PC DOS 4.0, shipped July 1988, was an unsuccessful DOS which arose from IBM testing ideas for its in-development DOS 5, which later became OS/2. DOS 4.0’s kernel was heavily rewritten, and the efforts of IBM’s development team were nothing short of slipshod. The OS proved to have numerous glitches in it in addition to taking more than twice as much memory as DOS 3.30. Newly-added EMS drivers were only compatible with IBM’s EMS boards and not the more common Intel and AST ones. IBM also stripped out support for the obsolete DOS 1.x file control blocks, but this caused numerous complaints from people running older applications (especially WordStar). DOS 4.0 is also notable for including the first version of the DOS Shell, a full screen utility designed to make the command-line OS more user friendly. Like the rest of the OS, the DOS Shell was poorly designed and irksome to use. Thoroughly displeased with DOS 4.0, Microsoft took back control of development and released a bug-fixed DOS 4.1.
This really gives Wikipedia a bad name. The section is completely unsourced, and uses language which is inappropriate for an encyclopedia. It is a mix of half-truths, myths, and utter nonsense. Let’s pick it apart.
Was DOS 4.0 unsuccessful? Probably. But without listing some sales figures, it is difficult to judge that. It’s even less clear how DOS 4.0 could have been a testbed for OS/2 ideas when it was released in July 1988, while OS/2 1.0 came out in November 1987. What those ideas might have been is likewise a mystery. Perhaps the author mixed up Microsoft’s “European OEM” multitasking DOS 4.0 from 1986 (which indeed was a precursor to OS/2) with IBM’s DOS 4.0 from 1988.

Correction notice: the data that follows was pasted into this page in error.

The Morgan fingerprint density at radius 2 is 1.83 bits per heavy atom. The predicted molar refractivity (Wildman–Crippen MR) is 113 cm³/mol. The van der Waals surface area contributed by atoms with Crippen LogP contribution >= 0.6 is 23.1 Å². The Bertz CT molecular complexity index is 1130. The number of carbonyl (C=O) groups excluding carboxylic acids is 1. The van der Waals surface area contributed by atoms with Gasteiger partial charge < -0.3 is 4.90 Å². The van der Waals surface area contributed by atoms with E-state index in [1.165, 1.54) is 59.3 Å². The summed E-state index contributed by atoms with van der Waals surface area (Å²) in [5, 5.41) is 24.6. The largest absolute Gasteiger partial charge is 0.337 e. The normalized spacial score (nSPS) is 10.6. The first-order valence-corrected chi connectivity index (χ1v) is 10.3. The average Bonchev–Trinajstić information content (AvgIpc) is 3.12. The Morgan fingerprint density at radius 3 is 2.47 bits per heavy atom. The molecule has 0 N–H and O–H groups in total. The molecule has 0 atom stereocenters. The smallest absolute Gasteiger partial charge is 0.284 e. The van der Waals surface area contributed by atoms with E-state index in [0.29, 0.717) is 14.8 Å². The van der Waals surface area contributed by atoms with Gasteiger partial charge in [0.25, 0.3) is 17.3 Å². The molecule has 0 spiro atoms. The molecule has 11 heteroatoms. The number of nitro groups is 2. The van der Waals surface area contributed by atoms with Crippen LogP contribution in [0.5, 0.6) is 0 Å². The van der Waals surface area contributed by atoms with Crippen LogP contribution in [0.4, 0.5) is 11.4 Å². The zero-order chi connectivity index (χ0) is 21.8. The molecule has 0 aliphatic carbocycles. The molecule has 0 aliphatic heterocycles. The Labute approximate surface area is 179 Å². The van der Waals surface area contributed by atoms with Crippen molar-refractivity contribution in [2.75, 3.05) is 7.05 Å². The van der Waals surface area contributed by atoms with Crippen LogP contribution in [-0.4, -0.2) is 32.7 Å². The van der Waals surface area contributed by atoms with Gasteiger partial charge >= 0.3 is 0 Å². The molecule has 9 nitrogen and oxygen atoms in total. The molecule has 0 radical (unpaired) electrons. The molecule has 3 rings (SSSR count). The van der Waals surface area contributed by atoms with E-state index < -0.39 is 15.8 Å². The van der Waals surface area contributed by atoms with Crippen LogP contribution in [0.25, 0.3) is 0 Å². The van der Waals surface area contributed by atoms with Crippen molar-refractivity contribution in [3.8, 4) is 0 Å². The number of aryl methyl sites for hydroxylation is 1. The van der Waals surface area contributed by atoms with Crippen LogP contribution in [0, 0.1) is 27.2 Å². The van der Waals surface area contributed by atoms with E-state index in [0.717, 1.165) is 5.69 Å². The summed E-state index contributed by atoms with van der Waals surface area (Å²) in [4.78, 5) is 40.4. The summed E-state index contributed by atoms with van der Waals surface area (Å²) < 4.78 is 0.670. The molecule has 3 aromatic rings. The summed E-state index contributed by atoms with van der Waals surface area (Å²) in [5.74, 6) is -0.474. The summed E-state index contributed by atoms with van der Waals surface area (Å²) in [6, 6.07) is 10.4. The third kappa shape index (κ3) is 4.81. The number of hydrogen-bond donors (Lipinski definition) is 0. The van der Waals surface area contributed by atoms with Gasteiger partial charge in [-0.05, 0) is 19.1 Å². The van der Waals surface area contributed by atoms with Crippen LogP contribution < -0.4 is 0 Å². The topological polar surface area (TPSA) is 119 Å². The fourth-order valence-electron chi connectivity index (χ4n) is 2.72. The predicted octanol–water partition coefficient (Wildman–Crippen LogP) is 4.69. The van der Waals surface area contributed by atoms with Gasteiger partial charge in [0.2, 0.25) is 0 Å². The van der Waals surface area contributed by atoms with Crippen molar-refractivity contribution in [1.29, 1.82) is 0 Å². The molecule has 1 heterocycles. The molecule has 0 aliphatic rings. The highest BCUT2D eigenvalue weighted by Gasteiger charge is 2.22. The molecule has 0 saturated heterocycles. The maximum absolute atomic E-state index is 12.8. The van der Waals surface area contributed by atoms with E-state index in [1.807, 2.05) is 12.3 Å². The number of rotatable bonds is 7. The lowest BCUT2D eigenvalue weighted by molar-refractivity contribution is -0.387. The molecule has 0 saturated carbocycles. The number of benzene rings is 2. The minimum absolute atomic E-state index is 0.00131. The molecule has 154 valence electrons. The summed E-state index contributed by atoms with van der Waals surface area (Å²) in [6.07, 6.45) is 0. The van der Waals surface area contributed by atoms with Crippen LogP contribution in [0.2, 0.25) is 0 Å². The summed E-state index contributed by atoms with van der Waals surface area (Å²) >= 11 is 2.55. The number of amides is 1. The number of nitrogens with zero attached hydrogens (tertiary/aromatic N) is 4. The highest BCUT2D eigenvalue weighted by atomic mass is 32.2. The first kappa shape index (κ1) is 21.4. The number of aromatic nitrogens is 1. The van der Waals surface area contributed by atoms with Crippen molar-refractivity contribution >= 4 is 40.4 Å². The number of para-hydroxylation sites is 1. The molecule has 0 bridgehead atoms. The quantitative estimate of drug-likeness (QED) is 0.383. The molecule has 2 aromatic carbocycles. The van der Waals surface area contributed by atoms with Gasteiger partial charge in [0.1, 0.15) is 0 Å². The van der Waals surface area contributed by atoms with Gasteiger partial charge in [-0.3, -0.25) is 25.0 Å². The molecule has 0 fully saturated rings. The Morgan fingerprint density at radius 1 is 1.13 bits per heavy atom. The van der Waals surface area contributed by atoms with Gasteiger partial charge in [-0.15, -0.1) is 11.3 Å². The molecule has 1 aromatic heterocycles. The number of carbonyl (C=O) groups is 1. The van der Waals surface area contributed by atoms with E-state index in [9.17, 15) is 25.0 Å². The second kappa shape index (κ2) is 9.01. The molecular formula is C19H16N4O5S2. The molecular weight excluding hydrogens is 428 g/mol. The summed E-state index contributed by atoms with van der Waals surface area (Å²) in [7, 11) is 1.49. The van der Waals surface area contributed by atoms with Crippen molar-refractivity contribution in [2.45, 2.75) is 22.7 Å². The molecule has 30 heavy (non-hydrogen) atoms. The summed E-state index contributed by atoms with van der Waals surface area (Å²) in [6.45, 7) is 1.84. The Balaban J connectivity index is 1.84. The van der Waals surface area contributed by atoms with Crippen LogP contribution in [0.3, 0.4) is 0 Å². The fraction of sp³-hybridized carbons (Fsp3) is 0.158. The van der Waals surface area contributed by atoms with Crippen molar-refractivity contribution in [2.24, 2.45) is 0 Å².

Was the DOS 4.0 kernel really heavily rewritten? No evidence is provided. At any rate, terms like “slipshod” have no place in an encyclopedia, except when quoting external sources. Talking about “numerous glitches” without providing at least a short list of the top issues, that is slipshod.
Did DOS 4.0 really take up twice as much memory as DOS 3.3? In some configurations perhaps, in general no. Maybe the Wikipedia entry was referring to the minimum system memory requirements (256K for DOS 4.0 vs. 128K for DOS 3.3), which is unrelated to the amount of free memory in the system, but that’s just a supposition. The fact is that DOS 4.0 booted without CONFIG.SYS and AUTOEXEC.BAT on a 640K system leaves 570.7KB free, i.e. consumes just shy of 70KB; DOS 3.3 leaves 586.2KB free, i.e. uses almost 54KB or memory. Why anyone would say that 70KB is twice as much as 54KB is a mystery. Unless they were really bad at math. Note that the comparison is still not quite apples to apples since the DOS 4.0 figure includes SHARE.EXE, which is loaded by default for large disks.